Wednesday, 22 July 2015

World Heritage Status for the Forth Bridge

A Scotrail 170 approaches North Queensferry on the Forth Bridge back in 2010 before the 'endless' task of painting it finished!
67021 exits the Forth Bridge heading south into Dalmeny with
one of the loco-hauled Fife Circle trains. These are now in the
hands of Class 68 locomotives from DRS.
In early July 2015 the Forth Rail Bridge in Scotland was officially awarded 'World Heritage Status' by UN's cultural committees meeting in Bonn. The bridge, completed in 1890 was the longest cantilever bridge in the world at it's time of construction (today it is surpassed only by the Quebec bridge in Canada) spanning the Firth of Forth between Edinburgh and Dundee in Scotland.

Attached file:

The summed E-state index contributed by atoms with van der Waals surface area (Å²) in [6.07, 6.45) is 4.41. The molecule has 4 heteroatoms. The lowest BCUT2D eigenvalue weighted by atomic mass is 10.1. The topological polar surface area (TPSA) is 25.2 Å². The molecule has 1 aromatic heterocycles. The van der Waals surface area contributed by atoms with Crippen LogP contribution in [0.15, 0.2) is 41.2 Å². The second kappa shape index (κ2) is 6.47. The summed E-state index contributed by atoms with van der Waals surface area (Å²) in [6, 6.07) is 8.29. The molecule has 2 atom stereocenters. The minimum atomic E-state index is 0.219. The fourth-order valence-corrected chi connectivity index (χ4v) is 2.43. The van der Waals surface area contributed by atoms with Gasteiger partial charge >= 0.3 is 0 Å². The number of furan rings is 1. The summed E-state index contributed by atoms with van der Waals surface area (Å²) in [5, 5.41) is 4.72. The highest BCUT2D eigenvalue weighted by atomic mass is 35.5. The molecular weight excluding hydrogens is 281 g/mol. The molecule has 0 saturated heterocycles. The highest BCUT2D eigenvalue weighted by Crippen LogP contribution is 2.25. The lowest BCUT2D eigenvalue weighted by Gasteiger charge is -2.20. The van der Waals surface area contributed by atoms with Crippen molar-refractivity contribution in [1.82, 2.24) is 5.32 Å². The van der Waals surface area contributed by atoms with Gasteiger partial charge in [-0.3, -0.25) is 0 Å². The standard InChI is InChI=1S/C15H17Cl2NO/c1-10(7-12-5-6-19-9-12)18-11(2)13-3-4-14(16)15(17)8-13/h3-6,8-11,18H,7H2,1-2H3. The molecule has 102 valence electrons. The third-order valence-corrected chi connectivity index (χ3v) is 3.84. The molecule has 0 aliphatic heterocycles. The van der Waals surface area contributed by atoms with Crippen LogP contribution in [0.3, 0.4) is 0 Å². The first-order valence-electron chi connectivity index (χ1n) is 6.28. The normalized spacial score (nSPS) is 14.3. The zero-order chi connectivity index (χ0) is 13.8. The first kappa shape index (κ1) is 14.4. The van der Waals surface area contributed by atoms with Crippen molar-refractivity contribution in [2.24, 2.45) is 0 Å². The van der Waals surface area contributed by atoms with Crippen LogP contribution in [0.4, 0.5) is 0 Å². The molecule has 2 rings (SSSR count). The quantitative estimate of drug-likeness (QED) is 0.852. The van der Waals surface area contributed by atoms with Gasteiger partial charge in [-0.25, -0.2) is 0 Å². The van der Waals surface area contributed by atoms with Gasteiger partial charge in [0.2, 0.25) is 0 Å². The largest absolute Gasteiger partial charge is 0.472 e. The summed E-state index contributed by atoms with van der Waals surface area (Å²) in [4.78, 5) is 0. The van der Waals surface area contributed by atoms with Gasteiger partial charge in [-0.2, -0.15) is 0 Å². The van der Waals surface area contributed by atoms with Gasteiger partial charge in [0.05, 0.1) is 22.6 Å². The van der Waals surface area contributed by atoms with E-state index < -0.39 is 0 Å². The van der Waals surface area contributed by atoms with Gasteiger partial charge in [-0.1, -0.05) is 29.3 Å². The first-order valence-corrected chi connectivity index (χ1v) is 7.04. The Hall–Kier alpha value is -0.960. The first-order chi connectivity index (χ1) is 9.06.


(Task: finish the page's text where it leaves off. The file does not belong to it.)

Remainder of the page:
The bridge was designed by Sir John Fowler and Benjemin Baker to a grand design (partly to reassure the public after the collapse of Thomas Booche's spindly Tay Bridge which disastrously fell into the Firth of Tay in 1879. 125 years since its completion the Forth Bridge is still carrying up to 200 trains a day and with it's heritage status, also awarded to to structures such as the Pyramids of Giza and the Great Wall of China it is set to be preserved for the future as a Scottish Landmark. 

The bridge is famous for the 'Never ending' task of painting it. A constant maintenance crew have been based on the bridge for much of it's life- however in 2011 Network Rail completed a re-pair and repaint on the bridge which will will last for the next 20 years. 
A Scotrail DMU looks somewhat insignificant against the vast Forth Bridge and the firth below.

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